Very Funny Movies That Have Very Little Dialogue

Talking is overrated
Very Funny Movies That Have Very Little Dialogue

The spoken word is obviously pretty important to most comedies made in the past hundred years, hence the reason why the Friends gang rarely sat around in awkward silence, and Abbott and Costello’s “Who’s on First” routine wasn’t just two guys angrily gesturing at a baseball diamond for 10 minutes. 

But in the early days of cinema, silence was all comedians had. Still we got some of the greatest comedies of all-time, such as Charlie Chaplin’s Modern Times, which is best remembered for the moment when Chaplin is forced through the gears of a giant machine, but not so much the scene where he mistakes cocaine for salt and goes full Scarface.

Even though technology in the post-Jazz Singer era allows actors to say stuff on camera, as the newly-released, Oscar-nominated animated feature Robot Dreams reminds us, some great movies don’t need a ton of dialogue to make us laugh.

So here are some great modern comedies that are largely chatter-free, such as…

Sidewalk Stories

Charles Lane wrote, directed and starred in 1989’s Sidewalk Stories about a street artist who is forced to look after a toddler. It’s a loving throwback to early silent film comedies, but also feels very modern and realistic. Shot on location in New York in black and white, this is a hidden gem worth tracking down. 

A Shaun the Sheep Movie: Farmageddon

Aardman’s 2019 entry in the Shaun the Sheep franchise is a wildly enjoyable, visually inventive, mostly wordless family comedy involving farm animals and a lost alien child. A truly funny family comedy that won’t make parents resent their children and/or life itself.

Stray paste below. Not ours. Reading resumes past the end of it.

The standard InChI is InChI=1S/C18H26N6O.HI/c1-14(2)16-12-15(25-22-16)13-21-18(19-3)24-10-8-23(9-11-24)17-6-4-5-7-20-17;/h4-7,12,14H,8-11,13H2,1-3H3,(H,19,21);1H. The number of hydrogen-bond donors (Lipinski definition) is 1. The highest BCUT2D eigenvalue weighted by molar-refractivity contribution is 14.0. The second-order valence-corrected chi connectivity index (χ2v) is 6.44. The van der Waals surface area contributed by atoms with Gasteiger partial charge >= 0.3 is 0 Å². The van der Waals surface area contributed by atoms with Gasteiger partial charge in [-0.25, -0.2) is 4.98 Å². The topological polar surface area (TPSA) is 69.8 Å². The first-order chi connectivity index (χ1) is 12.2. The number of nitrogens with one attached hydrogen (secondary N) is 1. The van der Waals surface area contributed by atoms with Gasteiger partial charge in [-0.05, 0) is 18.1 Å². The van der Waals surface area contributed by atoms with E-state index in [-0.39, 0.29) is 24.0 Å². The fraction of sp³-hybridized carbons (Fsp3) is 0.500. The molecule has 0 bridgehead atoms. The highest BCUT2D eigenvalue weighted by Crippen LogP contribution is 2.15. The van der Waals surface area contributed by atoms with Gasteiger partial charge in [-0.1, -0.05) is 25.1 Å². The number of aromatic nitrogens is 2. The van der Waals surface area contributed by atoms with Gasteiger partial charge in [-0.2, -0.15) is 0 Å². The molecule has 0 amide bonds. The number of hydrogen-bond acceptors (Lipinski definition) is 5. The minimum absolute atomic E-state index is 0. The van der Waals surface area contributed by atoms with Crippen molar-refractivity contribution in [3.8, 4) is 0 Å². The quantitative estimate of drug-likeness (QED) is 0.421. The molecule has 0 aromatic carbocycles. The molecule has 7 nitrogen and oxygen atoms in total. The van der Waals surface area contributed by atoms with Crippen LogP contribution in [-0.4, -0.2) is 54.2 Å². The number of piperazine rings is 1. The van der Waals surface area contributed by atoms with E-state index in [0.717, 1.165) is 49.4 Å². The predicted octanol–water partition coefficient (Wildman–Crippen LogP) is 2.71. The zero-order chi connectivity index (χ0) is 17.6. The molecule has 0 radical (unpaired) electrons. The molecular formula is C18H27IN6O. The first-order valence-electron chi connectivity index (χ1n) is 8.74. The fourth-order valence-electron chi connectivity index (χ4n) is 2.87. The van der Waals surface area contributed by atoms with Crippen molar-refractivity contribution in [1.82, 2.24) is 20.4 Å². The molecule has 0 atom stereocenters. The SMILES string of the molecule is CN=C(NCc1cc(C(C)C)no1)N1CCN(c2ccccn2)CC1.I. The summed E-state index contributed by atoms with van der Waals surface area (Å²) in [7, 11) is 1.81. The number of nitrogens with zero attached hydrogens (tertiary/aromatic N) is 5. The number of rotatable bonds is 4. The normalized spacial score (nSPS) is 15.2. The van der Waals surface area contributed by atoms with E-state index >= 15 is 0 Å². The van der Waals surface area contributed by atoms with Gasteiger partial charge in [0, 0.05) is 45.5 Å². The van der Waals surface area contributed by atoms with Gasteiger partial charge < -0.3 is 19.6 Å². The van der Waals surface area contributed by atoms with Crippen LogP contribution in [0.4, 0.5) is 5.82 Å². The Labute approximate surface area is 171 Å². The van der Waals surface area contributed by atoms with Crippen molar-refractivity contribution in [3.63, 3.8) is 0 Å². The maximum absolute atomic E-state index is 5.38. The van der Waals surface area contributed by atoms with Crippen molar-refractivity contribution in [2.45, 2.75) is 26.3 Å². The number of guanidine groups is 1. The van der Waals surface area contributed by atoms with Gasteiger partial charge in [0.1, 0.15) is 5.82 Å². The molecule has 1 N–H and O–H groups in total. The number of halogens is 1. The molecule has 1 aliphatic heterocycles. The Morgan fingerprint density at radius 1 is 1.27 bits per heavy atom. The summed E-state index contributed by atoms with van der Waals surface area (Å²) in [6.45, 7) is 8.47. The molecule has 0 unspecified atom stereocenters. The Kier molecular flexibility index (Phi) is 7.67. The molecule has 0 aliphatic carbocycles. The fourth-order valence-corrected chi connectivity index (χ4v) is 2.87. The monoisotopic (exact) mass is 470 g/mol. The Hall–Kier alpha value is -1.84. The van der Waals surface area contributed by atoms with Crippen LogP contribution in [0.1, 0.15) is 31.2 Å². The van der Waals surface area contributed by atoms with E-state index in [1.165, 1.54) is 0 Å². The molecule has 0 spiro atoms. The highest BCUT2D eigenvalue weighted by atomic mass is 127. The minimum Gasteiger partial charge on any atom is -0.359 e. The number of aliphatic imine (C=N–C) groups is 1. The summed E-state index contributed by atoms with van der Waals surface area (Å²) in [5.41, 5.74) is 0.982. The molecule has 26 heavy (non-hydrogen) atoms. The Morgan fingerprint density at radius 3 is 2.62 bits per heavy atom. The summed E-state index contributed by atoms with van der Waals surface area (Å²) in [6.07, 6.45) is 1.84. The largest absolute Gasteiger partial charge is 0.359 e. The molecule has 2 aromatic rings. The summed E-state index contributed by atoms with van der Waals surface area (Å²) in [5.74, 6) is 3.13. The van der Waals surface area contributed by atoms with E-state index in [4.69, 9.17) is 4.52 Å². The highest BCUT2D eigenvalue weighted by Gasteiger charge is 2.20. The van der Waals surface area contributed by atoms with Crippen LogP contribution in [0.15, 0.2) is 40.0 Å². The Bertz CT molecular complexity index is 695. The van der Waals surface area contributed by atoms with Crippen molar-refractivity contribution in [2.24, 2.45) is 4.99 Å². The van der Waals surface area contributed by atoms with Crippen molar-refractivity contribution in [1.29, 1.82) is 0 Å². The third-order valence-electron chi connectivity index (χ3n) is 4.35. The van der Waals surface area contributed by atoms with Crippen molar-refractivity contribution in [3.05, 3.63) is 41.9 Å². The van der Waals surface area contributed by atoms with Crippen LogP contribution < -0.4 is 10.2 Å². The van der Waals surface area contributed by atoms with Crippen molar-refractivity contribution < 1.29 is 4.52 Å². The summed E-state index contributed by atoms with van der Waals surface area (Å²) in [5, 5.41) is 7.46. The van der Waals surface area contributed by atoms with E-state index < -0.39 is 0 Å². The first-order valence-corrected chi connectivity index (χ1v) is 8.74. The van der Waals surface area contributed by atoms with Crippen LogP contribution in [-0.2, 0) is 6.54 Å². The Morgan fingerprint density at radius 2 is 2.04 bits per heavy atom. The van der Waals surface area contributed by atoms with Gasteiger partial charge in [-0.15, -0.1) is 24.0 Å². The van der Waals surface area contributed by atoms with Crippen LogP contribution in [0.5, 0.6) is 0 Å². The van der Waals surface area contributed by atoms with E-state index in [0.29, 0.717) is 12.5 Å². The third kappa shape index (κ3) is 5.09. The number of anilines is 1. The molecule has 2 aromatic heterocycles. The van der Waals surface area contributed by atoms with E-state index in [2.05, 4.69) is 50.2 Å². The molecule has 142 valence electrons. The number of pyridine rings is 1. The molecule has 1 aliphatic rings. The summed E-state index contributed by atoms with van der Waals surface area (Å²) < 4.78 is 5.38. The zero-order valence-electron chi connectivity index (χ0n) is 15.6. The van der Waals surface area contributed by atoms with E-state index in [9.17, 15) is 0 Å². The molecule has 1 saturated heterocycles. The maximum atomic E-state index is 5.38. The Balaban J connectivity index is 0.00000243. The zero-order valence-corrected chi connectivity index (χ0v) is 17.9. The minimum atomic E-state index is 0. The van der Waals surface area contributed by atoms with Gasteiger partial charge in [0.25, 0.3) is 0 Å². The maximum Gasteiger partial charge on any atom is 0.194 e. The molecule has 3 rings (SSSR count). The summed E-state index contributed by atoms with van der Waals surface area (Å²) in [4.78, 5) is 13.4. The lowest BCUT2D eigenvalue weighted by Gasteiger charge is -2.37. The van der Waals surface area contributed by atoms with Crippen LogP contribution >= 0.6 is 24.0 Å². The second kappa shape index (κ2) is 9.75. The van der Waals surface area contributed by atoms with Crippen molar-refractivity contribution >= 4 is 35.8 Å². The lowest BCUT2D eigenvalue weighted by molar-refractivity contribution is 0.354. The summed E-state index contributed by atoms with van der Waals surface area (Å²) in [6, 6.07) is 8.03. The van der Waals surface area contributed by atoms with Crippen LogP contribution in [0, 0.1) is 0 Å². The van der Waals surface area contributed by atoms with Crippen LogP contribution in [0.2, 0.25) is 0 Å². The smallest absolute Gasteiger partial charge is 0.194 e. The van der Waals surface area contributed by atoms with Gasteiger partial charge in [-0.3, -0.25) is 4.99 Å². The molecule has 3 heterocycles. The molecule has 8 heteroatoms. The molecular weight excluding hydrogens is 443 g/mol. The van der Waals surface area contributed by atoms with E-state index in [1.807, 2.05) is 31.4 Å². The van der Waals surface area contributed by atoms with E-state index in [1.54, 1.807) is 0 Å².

Silent Movie

Mel Brooks’ underrated tribute to silent comedies, which frustratingly isn’t available on any streaming service, is a fun experiment featuring a cast of Brooks regulars. While it may never rise to the heights of the movies it’s paying homage to, Silent Movie is worth it alone for one brilliant meta joke: the only spoken word in the entire movie is uttered by legendary mime Marcel Marceau.

‘The Triplets of Belleville’ and ‘The Illusionist’

French director Sylvain Chomet made a few notably unloquacious animated movies, including the Oscar-nominated fever dream musical The Triplets of Belleville.

And also The Illusionist, which was adapted from an unproduced screenplay by Jacques Tati, the French director and performer who carried on the tradition of silent film comedy in classics like Playtime and Mon Oncle, which featured his Monsieur Hulot character.


Another robot-based movie that’s mostly free of unnecessary yammering is Pixar’s 2008 masterpiece Wall-E. The whole first act of the movie is basically a silent film comedy but with a Short Circuit-esque robot in a garbage-filled post apocalyptic Earth.

Just don’t watch it on an iPad while sitting in a BarcaLounger or you may end up feeling really bad about yourself.

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